Things have improved for the Seattle Mariners offensively in the last 12 months, indeed in the last 24 months, but they haven't improved nearly enough to rid general manager Jack Zduriencik of the notion that he's got to rework the lineup options he gives to manager Eric Wedge going forward. Seattle finished last in the league in batting average, runs, hits and on-base percentage in 2010, again in 2011 and again in 2012. At least this year the Mariners found a little bit of power and finished with 40 more home runs than a year ago (149-109). The Mariners finished with more than 600 runs scored (619) for the first time since 2009, but they finished at least 48 runs behind everybody else in the league and almost 100 runs under the AL median. Simply put, they can't hit. Kyle Seager (.259, 35 doubles, 20 homers, 86 RBI), Michael Saunders (.247, 31 doubles, 19 homers, 57 RBI and 21 steals) and John Jaso (.276, 10 homers, 13 game-winning RBI) exceeded expectations, but no one else did. Certainly Ichiro Suzuki didn't; he was traded July 23 when the Mariners were 42-55, and Seattle went 33-32 after his departure. The Mariners head into the offseason wondering about Justin Smoak, who tore up the league in September when the rest of the offense was slumbering, but who slept through the first five months, when he batted .190. They wonder about Dustin Ackley, who could be the poster child for sophomore slump (.226 after .273 as a rookie). They wonder about Franklin Gutierrez, who can't seem to stay healthy for more than a few weeks at a time. They wonder about outfield prospects Mike Carp, Casper Wells, Eric Thames and Trayvon Robinson, none of whom seems ready for prime time. Things are better on the pitching staff, where ace Felix Hernandez (13-9, 3.06 ERA) is supported by July's AL Pitcher of the Month Jason Vargas (14-11, 3.85 ERA) and second-half wunderkind Hisashi Iwakuma (9-5, 3.16 ERA, including a 1.83 ERA from Aug. 17 on, the best ERA in the majors over that stretch). With no changes -- Iwakuma is a free agent, but he wants to stay -- the Mariners would be comfortable with those three at the top of the rotation for 2013. Both Blake Beavan and Erasmo Ramirez pitched well for the most part in their second-half starts, and if the club wants, Seattle can stick with them while at the same time keeping its top three rotation prospects -- Danny Hultzen, Taijuan Walker and James Paxton -- in the minor leagues to start 2013 and move them up only when they show they're ready. The bullpen went through a season-long transition, and by the end, closer Tom Wilhelmsen, a young 28, was surrounded by some equally hard throwers, Carter Capps and Stephen Pryor, both of whom could be closers down the line, and a steady veteran, Shawn Kelley. In Charlie Furbush and Lucas Luetge, Seattle seems to have developed two lefties who can be either situational or late-inning performers. The big question could be whether to re-up lefty Oliver Perez and right-hander Josh Kinney, veterans who had spells of well-above average pitching during the final three months of the season. Seattle has gone from 61 to 67 to 75 wins in the last three seasons. That's progress, to be sure, but if it's not substantially improved on in 2013, questions will start to rise about the job security of Zduriencik and Wedge, both of whom are on firm footing for the moment. "It's tough to put a number of wins on," Wedge said. "We're better than we were in April. We'll be better next year, too. I expect us to be competitive in what is the best division in baseball."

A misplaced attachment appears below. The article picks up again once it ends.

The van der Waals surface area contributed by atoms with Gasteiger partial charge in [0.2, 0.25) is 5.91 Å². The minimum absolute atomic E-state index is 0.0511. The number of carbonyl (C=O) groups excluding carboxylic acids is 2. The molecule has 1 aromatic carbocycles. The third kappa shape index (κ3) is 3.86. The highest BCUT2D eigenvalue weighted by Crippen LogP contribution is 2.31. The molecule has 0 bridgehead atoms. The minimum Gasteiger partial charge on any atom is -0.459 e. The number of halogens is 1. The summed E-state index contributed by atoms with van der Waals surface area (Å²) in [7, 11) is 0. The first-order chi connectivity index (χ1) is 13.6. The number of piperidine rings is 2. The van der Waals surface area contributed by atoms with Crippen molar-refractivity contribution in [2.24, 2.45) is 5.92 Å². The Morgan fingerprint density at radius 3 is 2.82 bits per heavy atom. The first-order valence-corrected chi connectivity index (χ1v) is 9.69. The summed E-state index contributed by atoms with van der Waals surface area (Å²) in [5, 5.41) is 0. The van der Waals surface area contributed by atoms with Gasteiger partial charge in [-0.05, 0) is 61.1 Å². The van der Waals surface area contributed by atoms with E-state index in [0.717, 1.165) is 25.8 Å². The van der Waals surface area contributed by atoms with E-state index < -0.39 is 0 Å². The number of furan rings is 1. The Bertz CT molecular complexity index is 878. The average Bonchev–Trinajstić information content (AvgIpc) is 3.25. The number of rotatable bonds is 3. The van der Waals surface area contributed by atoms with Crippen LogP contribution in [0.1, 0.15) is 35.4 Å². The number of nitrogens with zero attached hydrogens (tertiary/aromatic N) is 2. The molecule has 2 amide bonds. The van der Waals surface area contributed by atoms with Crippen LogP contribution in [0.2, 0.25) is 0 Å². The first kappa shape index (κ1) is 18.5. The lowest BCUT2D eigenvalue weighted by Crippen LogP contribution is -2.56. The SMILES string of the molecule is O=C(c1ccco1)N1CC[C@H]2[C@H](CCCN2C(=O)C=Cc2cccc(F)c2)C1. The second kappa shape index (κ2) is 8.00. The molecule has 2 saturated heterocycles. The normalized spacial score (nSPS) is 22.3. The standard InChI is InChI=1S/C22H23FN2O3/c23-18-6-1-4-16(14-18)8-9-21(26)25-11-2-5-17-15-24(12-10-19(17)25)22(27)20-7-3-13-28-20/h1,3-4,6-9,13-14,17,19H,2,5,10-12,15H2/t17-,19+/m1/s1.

- Seattle Mariners
- Eric Wedge